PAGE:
It is important not to put anything in the vagina while you are bleeding, including tampons and having intercourse, to reduce your risk of infection. If you have signs of infection such as foul smelling vaginal discharge, fever over 38 C (100.4 F), severe pain or cramps that are not getting better should access medical care. 

Coping

There is no right way to feel after an abortion. Most women report feeling relieved that it is over and confident that the abortion was their best decision. Most women do not report regret or severe emotional distress, but may feel sadness that the pregnancy occurred at the wrong time. Some women may have feelings of guilt or anger too.

Our Medical Social Worker offers post-abortion counseling for patients experiencing emotional difficulties after the abortion. If you feel it would be beneficial for you to talk to our Social Worker, please call the WHC at 306-766-0586 to make an appointment.

An online resource that may also be helpful  can be found by clicking here.  

Medical Abortion

A medical abortion is an abortion, caused by taking a medication called methotrexate rather than by a surgical suction procedure. Methotrexate has been found to be over 90% successful in causing an abortion when it is used in combination with a second drug called misoprostol. The misoprostol is taken three to seven days after the Methotrexate, either by mouth or by inserting the pills high up into the vagina. Bleeding and cramping usually begins within a few hours of taking the misoprostol, and can be quite heavy and uncomfortable. Sometimes the abortion does not start to happen that day and you may need to insert more medication, as directed by the WHC staff, to try again the next day.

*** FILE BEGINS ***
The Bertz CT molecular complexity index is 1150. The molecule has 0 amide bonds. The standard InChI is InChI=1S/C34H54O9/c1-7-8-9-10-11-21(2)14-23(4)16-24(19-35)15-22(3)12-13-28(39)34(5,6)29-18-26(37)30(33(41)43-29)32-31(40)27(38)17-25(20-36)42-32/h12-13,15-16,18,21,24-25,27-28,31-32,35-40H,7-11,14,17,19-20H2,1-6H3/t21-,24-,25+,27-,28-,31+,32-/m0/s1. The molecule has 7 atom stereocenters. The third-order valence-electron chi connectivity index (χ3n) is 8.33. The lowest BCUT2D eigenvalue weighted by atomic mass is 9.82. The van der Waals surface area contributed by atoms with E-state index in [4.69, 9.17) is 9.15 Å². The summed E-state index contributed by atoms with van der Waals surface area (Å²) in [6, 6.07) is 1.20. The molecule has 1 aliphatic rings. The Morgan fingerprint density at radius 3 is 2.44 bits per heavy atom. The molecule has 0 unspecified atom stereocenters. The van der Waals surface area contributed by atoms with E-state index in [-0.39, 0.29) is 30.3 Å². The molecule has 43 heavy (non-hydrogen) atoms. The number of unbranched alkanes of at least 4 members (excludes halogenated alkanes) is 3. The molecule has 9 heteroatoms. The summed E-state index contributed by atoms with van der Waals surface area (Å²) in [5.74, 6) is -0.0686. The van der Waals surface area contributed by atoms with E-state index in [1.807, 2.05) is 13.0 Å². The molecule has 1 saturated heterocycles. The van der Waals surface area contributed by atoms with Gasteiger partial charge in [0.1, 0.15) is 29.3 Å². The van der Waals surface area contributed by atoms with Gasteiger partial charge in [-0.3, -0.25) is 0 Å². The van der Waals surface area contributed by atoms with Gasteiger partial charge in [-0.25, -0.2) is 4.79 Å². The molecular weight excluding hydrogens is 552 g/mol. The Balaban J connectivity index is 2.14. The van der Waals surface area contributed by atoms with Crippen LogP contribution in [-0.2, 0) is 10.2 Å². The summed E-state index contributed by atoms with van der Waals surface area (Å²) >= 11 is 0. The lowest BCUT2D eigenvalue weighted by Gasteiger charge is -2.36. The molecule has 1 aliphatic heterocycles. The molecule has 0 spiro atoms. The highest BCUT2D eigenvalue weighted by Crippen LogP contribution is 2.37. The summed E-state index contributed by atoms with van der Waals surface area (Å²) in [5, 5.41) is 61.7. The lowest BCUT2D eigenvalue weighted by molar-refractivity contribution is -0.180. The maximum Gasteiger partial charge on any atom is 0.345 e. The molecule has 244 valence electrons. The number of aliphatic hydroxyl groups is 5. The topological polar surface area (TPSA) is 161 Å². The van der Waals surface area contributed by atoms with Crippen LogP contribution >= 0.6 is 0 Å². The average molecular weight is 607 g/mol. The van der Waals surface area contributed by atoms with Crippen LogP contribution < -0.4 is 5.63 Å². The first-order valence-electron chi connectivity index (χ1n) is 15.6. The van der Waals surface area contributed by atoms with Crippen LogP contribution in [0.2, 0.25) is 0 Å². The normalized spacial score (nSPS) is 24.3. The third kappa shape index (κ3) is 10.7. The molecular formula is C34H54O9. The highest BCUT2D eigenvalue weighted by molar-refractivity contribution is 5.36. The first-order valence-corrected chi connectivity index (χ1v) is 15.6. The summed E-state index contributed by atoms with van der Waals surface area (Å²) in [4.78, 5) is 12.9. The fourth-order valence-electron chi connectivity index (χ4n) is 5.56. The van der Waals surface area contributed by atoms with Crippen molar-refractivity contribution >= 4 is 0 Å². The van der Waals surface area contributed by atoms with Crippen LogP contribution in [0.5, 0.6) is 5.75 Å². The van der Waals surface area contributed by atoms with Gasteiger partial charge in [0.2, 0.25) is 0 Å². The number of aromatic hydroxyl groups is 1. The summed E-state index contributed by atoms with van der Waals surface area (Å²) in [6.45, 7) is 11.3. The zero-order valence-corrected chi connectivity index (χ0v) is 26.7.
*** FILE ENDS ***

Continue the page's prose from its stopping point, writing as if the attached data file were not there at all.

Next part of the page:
Who is suitable to have a medical abortion?

You must be no more than 49 days (7 weeks) along in your pregnancy, on the date you take the methotrexate. You must be firm with your decision to terminate the pregnancy, in good general health, be able to fully understand the informed consent and be able to tolerate possible heavy bleeding, cramping and seeing the products of conception. You must be willing and able to avoid sex until the abortion is complete and must be willing to have a surgical abortion if the medical abortion is unsuccessful. You must have a working telephone, have access to transportation in case of emergency, and be willing to have follow-up bloodwork done, when told, possibly two three times in order to determine if the abortion is complete.
 
Advantages and Disadvantages of medical abortion

Advantages

  1. There is a greater than 85% chance of avoiding a surgical abortion.
  2. The pregnancy can be terminated as soon as there is a positive pregnancy test. This is earlier than the usual surgical abortion.
  3. Aborting the pregnancy at home provides more privacy in some cases.
  4. Medical abortion does not use instruments inside the uterus so if it is successful, there is no chance of causing damage to the uterus. 
 
Disadvantages

  1. There is a 10-15% chance the abortion will not be effective or complete and a surgical procedure will be needed.
  2. The abortion will take at least 1 week and may (very rarely) take as long as five weeks to complete.
  3. Vaginal bleeding may be prolonged and heavy and cramping can be quite uncomfortable.
  4. Medication side effects (less than 10%) such as headaches, nausea, vomiting, sore mouth, dizziness or rash may occur.
  5. The need for several clinic visits, blood tests and possibly ultrasounds.
  6. Uncertainty about whether the abortion was a success.
  7. Medical abortion appointments cannot always be accommodated at the Women's Health Center.
Primary Health Care. Learn More.

Primary Health Care is the everyday support for individuals and communities to better manage their own health.

Primary Health Care